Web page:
What Kim Kardashian can teach us about celebrity social media advertising

This week Kim posted the below advert on Instagram. It's possible that readers of this article don't particularly care about what Kardashian is saying, but there are some important lessons to be learned from what happened after the post went live. 

A bit of background. Kardashian was paid to promote Diclegis morning sickness pills. However after it went live the US Food and Drugs Administration (FDA) accused her of not mentioning the side affects of the product, required by law. More specifically her post "misleadingly fails to provide material information about the consequences that may result from the use of the drug and suggests that it is safer than has been demonstrated." The main concern, however, was that Kim neglected to mention that it's never been tested with hyperemesis gravidarum, the most severe form of morning sickness. 

Kardashian has now deleted the post, though not before it gained over 400,000 likes. Some would still consider that a success. 

Many brands and celebrities have gotten themselves into legal trouble by not following the regulations when advertising using celebrities on social media. As such, here are a few of the golden rules to keep to. 

The Golden Rules

1. Be transparent

The UK Consumer Protection from Unfair Trading Regulations state a prohibition against 'using editorial content in the media to promote a product where a trader has paid for the promotion without making that clear in the content or by images or sounds clearly identifiable by the consumer (advertorial).' There's no way around this, and as social media is considered to be an editorial platform first and foremost brands must include some indication of when money is changing hands. 

How this is carried out is a bit more flexible. Standard practice is to use a simple and short "#ad" in the text - however some prefer to include visual references. This Vine is a good example of this:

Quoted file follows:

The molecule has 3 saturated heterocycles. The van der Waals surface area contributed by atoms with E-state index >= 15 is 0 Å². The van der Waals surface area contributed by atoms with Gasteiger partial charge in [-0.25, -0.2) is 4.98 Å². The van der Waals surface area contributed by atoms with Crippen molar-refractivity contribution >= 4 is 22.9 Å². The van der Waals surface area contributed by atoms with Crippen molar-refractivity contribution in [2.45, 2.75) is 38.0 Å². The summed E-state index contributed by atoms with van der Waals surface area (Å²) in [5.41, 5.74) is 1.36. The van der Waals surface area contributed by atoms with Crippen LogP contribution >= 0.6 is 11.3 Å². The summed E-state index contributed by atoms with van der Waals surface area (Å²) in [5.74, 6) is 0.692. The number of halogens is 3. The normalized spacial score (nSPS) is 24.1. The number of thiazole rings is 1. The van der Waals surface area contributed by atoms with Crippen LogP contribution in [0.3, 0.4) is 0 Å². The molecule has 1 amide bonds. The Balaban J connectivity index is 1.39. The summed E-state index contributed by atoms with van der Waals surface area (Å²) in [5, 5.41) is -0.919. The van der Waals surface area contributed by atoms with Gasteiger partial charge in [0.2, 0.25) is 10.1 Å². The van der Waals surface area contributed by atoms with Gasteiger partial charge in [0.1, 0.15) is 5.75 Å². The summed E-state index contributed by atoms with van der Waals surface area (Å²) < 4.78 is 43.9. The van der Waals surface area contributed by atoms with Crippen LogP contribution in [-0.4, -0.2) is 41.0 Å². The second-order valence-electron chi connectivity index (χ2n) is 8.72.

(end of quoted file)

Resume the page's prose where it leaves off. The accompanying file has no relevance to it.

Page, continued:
Celebrities for years were flouting this, including Kim Kardashian herself, but recently these complaints have been taken very seriously. Nike had a whole social media campaign banned for their lack of compliance.

2. Check your sector specific rules!

This is the main problem Kardashian had with her post. She complied with advertising regulations from a general point of view but forgot to really understand what rules applied to her sector. The main areas to really watch are when:

  • advertising health or medical advice
  • advertising fast food or snacks
  • advertising to children
  • advertising legal or financial advice

If in doubt, seek professional legal advice.

3. Think about the audience

So this isn't so much a legal concern, but more one to take into account once you're up to speed on the rules. Be sure that it makes sense to carry out the campaign.

The main factor to consider is the audience. What type of audience are you targeting, what is their relationship with the celebrity, and how might they react to being advertised to?

Here's a couple of examples:

When Kate Thornton advertised Weetabix to her followers she was battered with complaints and negativity - many suggesting they would unfollow her.

On the other side - when Justin Bieber was tweeting about Mother's Day he conveniently forgot to mention that he was being paid. The response to his tweet was far warmer - though one has to wonder how this might have changed if he had been truthful.

If your campaign only serves to annoy the audience you'll  also damage your relationship with the celebrity, and encourage audience members to complain about you to the authorities.

4. Don't treat it differently

Finally, if in doubt, follow the same rules you'd apply to any other form of advertising. Advertising on social media can be a fantastic way to gain brand awareness and engagement - but don't expect a free pass from the law. Ensure you take some time to understand the rules yourself, and once you do the rest will be a breeze.